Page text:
Ogdensburg on pace for $200,000 shortfall in sales tax
BY JIMMY LAWTON
North Country This Week
OGDENSBURG — In the wake of failed negotiations with county officials, Ogdensburg began collecting its own sales tax, unfortunately the move is not proving particularly fruitful.
Early reports show that Ogdensburg City Council likely over-estimated sales tax revenues when preparing the recent budget.A report from Comptroller Angela Gray showed the average monthly collection of sales tax revenue since breaking away from the county is $199,905.
In December, City Council decided to budget $2.6 million in revenue, despite hesitation from staff.
Based on the average, the city is on pace to bring in about $2.4 million, leaving a potential $200,000 gap.
In recent years sales tax revenues were high across the state, largely driven by high fuel costs and inflation, which has cooled some in recent weeks.
The potential gap in sales tax builds on concerns of overtime costs which are also on pace to pass budgeted amounts.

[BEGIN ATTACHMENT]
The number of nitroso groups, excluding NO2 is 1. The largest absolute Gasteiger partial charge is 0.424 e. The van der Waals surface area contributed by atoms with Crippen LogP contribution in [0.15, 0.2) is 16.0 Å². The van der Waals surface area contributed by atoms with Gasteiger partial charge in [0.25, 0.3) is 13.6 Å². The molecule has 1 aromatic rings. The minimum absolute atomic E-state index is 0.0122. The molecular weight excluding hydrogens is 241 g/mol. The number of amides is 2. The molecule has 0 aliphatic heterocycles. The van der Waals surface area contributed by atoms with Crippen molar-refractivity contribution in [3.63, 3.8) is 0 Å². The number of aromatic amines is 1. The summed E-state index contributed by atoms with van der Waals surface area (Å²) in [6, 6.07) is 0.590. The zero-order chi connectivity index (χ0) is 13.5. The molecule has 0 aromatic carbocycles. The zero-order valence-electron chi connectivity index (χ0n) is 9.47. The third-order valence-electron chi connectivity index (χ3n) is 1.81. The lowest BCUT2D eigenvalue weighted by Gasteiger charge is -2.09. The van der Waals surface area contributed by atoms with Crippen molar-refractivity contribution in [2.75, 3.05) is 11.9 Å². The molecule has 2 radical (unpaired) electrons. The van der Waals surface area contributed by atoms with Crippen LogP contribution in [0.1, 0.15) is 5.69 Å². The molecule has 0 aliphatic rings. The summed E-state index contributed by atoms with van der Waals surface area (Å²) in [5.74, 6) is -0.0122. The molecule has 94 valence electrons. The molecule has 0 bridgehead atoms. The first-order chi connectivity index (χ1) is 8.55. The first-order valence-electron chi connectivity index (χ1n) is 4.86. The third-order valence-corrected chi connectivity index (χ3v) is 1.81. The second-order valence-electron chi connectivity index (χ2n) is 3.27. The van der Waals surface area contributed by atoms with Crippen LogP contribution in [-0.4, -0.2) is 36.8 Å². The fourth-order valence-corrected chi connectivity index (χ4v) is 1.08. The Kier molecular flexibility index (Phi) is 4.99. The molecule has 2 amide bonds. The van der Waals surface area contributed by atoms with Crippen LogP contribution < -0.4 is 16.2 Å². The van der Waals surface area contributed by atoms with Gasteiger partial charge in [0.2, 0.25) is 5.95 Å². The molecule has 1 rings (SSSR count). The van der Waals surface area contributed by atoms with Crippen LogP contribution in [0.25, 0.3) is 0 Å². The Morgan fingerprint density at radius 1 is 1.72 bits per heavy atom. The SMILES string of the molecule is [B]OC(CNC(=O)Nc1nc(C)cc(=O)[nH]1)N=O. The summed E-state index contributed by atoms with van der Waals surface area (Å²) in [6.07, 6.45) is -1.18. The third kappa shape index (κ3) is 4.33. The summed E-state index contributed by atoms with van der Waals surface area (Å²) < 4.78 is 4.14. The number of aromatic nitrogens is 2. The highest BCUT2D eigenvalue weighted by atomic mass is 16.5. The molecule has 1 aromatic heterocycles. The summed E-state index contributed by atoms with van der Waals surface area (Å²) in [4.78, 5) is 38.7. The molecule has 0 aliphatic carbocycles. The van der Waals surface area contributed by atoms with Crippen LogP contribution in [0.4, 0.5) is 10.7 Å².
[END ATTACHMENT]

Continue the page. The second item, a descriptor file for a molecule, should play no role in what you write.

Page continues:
Ogdensburg began collecting its own sales tax last year in the wake of failed negotiations with the county over the distribution formula.
The decision to break away from the county sales tax formula was driven by the county’s plan to reduce the city’s share of sales tax collections.
Seeing the writing on the wall, Mayor Jeffrey M. Skelly and former City Manager Stephen Jellie launched a campaign aimed at securing adequate sales tax revenues for the city, but in the end the city came in at about $2.5 million less then they received under the old agreement.
The city also failed in its attempts to secure an additional .05% sales tax currently received by the county, which would have gone a long way toward making ends meet.
That reality is hitting hard in the city where fiscal stress is at a fever pitch.
Interim City Manager Andrea Smith has frequently noted the importance of keeping costs and revenues in line with the budget as the city has little wiggle room.
In March the duties will pass to Mohideen Buharie who was recently selected as the new city manager.
Council’s recently passed 2023 budget drew deep into the city coffers to keep the tax hike below the 2% tax cap.
The city did not budget for capital projects and would likely have to dip into its diminishing fund balance to address unexpected costs.
Additionally, the city has virtually no room for extra spending that would cause them to spend money beyond specifically what was budgeted as city officials chose not to pass a resolution overriding the tax cap.
Should the city exceed spending by error or necessity, it could miss out on state aid which the city depends on.